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Dining

The tapas train

Small plates take over the world’s restaurants

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Smalls Balls: cheesy risotto, deep-fried and plated on a bed of short ribs with a bit of Parmesan fondue.
Photo: Beverly Poppe

Tapas is no longer a word with a simple definition. It’s a trend, one approaching full bloom in Vegas. Long-beloved local Firefly is growing to three locations this year, the Strip finally got a proper Spanish outpost (sorry, Café Ba Ba Reeba fans) in Julian Serrano at CityCenter, and the great chef José Andrés plans to bring Jaleo to the Cosmopolitan when it opens at the end of this year.

These eateries all focus on authentic tapas: hot or cold Spanish appetizers or snacks served with wine or the cocktail of your choice. But the tapas trend has exploded, perhaps because of cost-cutting potential — and the fact that it’s just so fun to sample tiny portions of many different dishes while drinking.

Regional variations, including Japanese izakaya, are basically the same thing. Almost every restaurant now has a small-plate menu, and some are completely based on this concept, including Caña Latin Kitchen & Bar at Town Square and Johnny Smalls inside the Hard Rock Hotel. While Caña plays it close, blending a handful of everyone’s favorite tapas with specialty ceviches and tiraditos, Johnny Smalls is all over the place, borrowing flavors from every genre to varying success.

Cana's halibut tiradito.

Restaurant Guide

Caña
At Town Square, 6599 Las Vegas Blvd. S., #210, 722-6060.
Open daily 5 p.m.-2 a.m.
Suggested dishes: Mac & Cheese, $8; Hamachi Tiradito, $16; Churros, $7.
Johnny Smalls
At Hard Rock Hotel, 4455 Paradise Road, 693-4414.
Open Wed-Thur 5-11 p.m., Fri 5 pm.-12 a.m., Sat 11 a.m.-12 a.m., Sun 11 a.m.-11 p.m.
Suggested dishes: Smalls Balls, $7; Lettuce Cups, $12; Crispy Pork Belly, $13.

Caña, governed by local chef and former Bradley Ogden cook Kevin Lew, is new enough to still be making changes. Two standout dishes from our first visit were off the menu a couple months later. The refreshing raw-fish-and-citrus offerings are a great way to go, particularly the “classic” ceviche with halibut and the juicy, jalapeño-flecked hamachi tiradito.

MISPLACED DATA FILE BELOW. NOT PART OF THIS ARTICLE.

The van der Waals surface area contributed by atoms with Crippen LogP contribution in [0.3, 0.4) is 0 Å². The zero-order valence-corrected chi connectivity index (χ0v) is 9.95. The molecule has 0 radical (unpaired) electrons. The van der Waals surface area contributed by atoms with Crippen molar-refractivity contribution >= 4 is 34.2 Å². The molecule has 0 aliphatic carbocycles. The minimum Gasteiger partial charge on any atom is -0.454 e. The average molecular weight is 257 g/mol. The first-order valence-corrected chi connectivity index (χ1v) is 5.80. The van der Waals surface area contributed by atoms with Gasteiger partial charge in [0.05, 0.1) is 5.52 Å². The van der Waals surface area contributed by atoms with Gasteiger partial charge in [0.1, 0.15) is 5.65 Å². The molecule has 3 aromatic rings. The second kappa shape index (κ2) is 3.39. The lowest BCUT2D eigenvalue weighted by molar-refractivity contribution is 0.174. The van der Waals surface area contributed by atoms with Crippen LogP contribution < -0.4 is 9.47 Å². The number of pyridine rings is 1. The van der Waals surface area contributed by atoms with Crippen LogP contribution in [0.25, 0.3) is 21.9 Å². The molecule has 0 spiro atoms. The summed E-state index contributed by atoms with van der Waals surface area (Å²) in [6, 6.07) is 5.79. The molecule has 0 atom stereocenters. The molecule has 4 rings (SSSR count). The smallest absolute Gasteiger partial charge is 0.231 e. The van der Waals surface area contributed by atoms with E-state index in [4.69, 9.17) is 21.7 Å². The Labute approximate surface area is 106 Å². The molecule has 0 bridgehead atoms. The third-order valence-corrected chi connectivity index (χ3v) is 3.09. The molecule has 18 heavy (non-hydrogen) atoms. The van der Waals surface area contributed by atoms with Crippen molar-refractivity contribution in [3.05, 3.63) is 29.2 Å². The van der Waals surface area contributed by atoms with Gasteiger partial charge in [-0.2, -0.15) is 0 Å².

Soon, every restaurant in the world will serve bacon-wrapped dates. Caña’s version, Piggy Back Dates, is just as good as you want it to be, crispy and savory on the outside and well-roasted, soft and sweet inside. Other Spanish familiars such as roasted potatoes with that spicy orange sauce and doughy empanadas with a smooth avocado puree also are available, but my favorites are the short ribs, tender beef in a nice guava-carrot glaze, and the mac & cheese, rich and secretly spicy — and now my favorite mac & cheese in town.

The best part about Caña is its refined atmosphere, exactly what the Town Square scene needs. It’s more upscale yet also more relaxed than the party-ready moods at neighboring bars.

People-watching is the best thing to do at Johnny Smalls, where you can sit at the bar or share a table in a small bordello-ish dining room while you watch clubgoers enter and exit Vanity. On our first visit, fueled by Corona and deep-fried mac & cheese sliders, we noticed that while the clubbers seemed fashionable and generally hot, they all seemed either too young or too old to be partying in Vegas. Hmm. Even more puzzling: Why would you fry macaroni and cheese into a patty and put it on a mini-sandwich?

The questions will continue as you work your way through the Johnny Smalls menu, but try not to think so hard — the only way to eat here is while you’re drinking. Only then can you appreciate the beer-friendly saltiness of fried alligator bites (yes, actual gator) or the whimsy of mini chili dogs or grilled peanut butter and jelly sandwiches. Chicken and waffles is actually crazy-crunchy wings and waffle-cut fries drizzled with maple syrup, with peppered gravy for dipping.

The best bite here has the worst name. Smalls Balls are good-sized globes of tasty, cheesy risotto, deep-fried so they’re crispy on the outside, and plated on a bed of short ribs with a bit of parmesan fondue. It’s not easy to eat and not polite to order, but actually tastes really good. Just think how good it will be after a night at the club.

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Brock Radke is Las Vegas Weekly's food editor and author of the Strip-focused column The Incidental Tourist. He has written ...

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